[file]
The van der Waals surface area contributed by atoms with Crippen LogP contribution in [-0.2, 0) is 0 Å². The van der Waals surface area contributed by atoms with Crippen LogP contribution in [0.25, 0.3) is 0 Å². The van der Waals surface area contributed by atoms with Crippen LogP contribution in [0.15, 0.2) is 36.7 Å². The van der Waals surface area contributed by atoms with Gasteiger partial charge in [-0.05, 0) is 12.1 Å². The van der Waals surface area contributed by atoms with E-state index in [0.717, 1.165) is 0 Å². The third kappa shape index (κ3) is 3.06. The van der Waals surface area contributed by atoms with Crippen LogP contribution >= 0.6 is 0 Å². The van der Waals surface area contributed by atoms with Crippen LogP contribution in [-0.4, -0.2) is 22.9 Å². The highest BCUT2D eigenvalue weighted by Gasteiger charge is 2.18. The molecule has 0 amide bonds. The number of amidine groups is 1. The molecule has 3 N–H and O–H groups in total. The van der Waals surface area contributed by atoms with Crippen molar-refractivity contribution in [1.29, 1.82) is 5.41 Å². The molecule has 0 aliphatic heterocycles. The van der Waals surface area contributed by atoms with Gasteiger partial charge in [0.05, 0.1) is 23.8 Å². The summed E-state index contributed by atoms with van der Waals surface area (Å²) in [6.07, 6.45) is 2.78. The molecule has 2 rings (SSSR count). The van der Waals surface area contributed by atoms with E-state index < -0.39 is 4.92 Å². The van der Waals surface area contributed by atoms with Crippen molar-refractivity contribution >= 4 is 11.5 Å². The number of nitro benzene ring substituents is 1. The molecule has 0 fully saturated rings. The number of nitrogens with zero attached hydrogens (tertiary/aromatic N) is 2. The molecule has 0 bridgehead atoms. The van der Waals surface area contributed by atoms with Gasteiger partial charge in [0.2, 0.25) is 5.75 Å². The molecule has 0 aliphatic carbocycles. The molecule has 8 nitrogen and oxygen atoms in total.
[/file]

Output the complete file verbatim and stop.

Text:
The van der Waals surface area contributed by atoms with Crippen LogP contribution in [-0.2, 0) is 0 Å². The van der Waals surface area contributed by atoms with Crippen LogP contribution in [0.25, 0.3) is 0 Å². The van der Waals surface area contributed by atoms with Crippen LogP contribution in [0.15, 0.2) is 36.7 Å². The van der Waals surface area contributed by atoms with Gasteiger partial charge in [-0.05, 0) is 12.1 Å². The van der Waals surface area contributed by atoms with E-state index in [0.717, 1.165) is 0 Å². The third kappa shape index (κ3) is 3.06. The van der Waals surface area contributed by atoms with Crippen LogP contribution >= 0.6 is 0 Å². The van der Waals surface area contributed by atoms with Crippen LogP contribution in [-0.4, -0.2) is 22.9 Å². The highest BCUT2D eigenvalue weighted by Gasteiger charge is 2.18. The molecule has 0 amide bonds. The number of amidine groups is 1. The molecule has 3 N–H and O–H groups in total. The van der Waals surface area contributed by atoms with Crippen molar-refractivity contribution in [1.29, 1.82) is 5.41 Å². The molecule has 0 aliphatic heterocycles. The van der Waals surface area contributed by atoms with Gasteiger partial charge in [0.05, 0.1) is 23.8 Å². The summed E-state index contributed by atoms with van der Waals surface area (Å²) in [6.07, 6.45) is 2.78. The molecule has 2 rings (SSSR count). The van der Waals surface area contributed by atoms with E-state index < -0.39 is 4.92 Å². The van der Waals surface area contributed by atoms with Crippen molar-refractivity contribution >= 4 is 11.5 Å². The number of nitro benzene ring substituents is 1. The molecule has 0 fully saturated rings. The number of nitrogens with zero attached hydrogens (tertiary/aromatic N) is 2. The molecule has 0 bridgehead atoms. The van der Waals surface area contributed by atoms with Gasteiger partial charge in [0.2, 0.25) is 5.75 Å². The molecule has 0 aliphatic carbocycles. The molecule has 8 nitrogen and oxygen atoms in total.